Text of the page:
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Book Review: Fast Wheels, Slow Traffic: Urban Transport Choices:CHARLES L. WRIGHT, 1992 Philadelphia: Temple University Press 288 pp., $34.95 (hardback)

Book Review: Fast Wheels, Slow Traffic: Urban Transport Choices:CHARLES L. WRIGHT, 1992 Philadelphia: Temple University Press 288 pp., $34.95 (hardback) Book ReviewFast Wheels, Slow Traffic: Urban Transport ChoicesCHARLES L. WRIGHT, 1992 Philadelphia: Temple University Press 288 pp., $34.95 (hardback) SAGE Publications, Inc.08/1993DOI: 10.1080/00420989320081181 DavidBanister Planning and Development Research Centre University College London Transport planning is in need of radical views against which the strengths of the assumptions and paradigms used can be tested. This book attempts such a critique by taking a problem- solving, characteristics approach to urban transport planning which complements a basic pragmatism with a holistic view of the problems. Charles Wright's starting point is Lancaster's four postulates on the nature and importance of characteristics : (1) transport users and other urban residents receive utility from the characteristics that a mode, vehicle, or service possesses rather than from the mode, vehicle, or service itself; (2) usually, a given characteristic can be obtained from more than one mode, vehicle, or service, while a given mode, vehicle, or service normally contains more than one characteristic; (3) modes, vehicles and services in combination may possess different characteristics than if used separately; (4) the characteristics themselves are objectively measurable, although people may value the same characteristic differently. These postulates are combined with his essentially practical approach to define cost-effective options http://www.deepdyve.com/assets/images/DeepDyve-Logo-lg.png Urban Studies SAGE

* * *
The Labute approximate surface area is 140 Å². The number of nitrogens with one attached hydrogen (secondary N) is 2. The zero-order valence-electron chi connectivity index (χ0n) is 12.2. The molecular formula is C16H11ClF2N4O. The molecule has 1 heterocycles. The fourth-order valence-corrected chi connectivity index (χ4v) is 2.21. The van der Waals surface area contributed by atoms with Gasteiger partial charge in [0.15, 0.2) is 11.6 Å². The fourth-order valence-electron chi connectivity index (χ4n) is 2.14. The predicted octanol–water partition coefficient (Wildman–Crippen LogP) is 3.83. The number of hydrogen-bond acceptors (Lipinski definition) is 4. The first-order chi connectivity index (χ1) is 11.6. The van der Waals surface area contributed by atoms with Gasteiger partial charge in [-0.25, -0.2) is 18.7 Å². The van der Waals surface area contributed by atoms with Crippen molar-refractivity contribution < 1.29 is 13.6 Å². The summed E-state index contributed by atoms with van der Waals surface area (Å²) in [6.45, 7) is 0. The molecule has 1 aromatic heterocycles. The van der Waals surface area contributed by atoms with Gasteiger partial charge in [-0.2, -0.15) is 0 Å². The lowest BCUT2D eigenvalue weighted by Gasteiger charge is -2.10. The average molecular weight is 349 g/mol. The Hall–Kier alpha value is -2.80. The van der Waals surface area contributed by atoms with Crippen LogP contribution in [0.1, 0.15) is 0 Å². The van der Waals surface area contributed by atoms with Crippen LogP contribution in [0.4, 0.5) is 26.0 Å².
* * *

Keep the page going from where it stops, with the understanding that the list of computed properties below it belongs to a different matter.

Book Review: Fast Wheels, Slow Traffic: Urban Transport Choices:CHARLES L. WRIGHT, 1992 Philadelphia: Temple University Press 288 pp., $34.95 (hardback)

Abstract

Book ReviewFast Wheels, Slow Traffic: Urban Transport ChoicesCHARLES L. WRIGHT, 1992 Philadelphia: Temple University Press 288 pp., $34.95 (hardback) SAGE Publications, Inc.08/1993DOI: 10.1080/00420989320081181 DavidBanister Planning and Development Research Centre University College London Transport planning is in need of radical views against which the strengths of the assumptions and paradigms used can be tested. This book attempts such a critique by taking a problem- solving, characteristics approach to urban transport planning which complements a basic pragmatism with a holistic view of the problems. Charles Wright's starting point is Lancaster's four postulates on the nature and importance of characteristics : (1) transport users and other urban residents receive utility from the characteristics that a mode, vehicle, or service possesses rather than from the mode, vehicle, or service itself; (2) usually, a given characteristic can be obtained from more than one mode, vehicle, or service, while a given mode, vehicle, or service normally contains more than one characteristic; (3) modes, vehicles and services in combination may possess different characteristics than if used separately; (4) the characteristics themselves are objectively measurable, although people may value the same characteristic differently. These postulates are combined with his essentially practical approach to define cost-effective options
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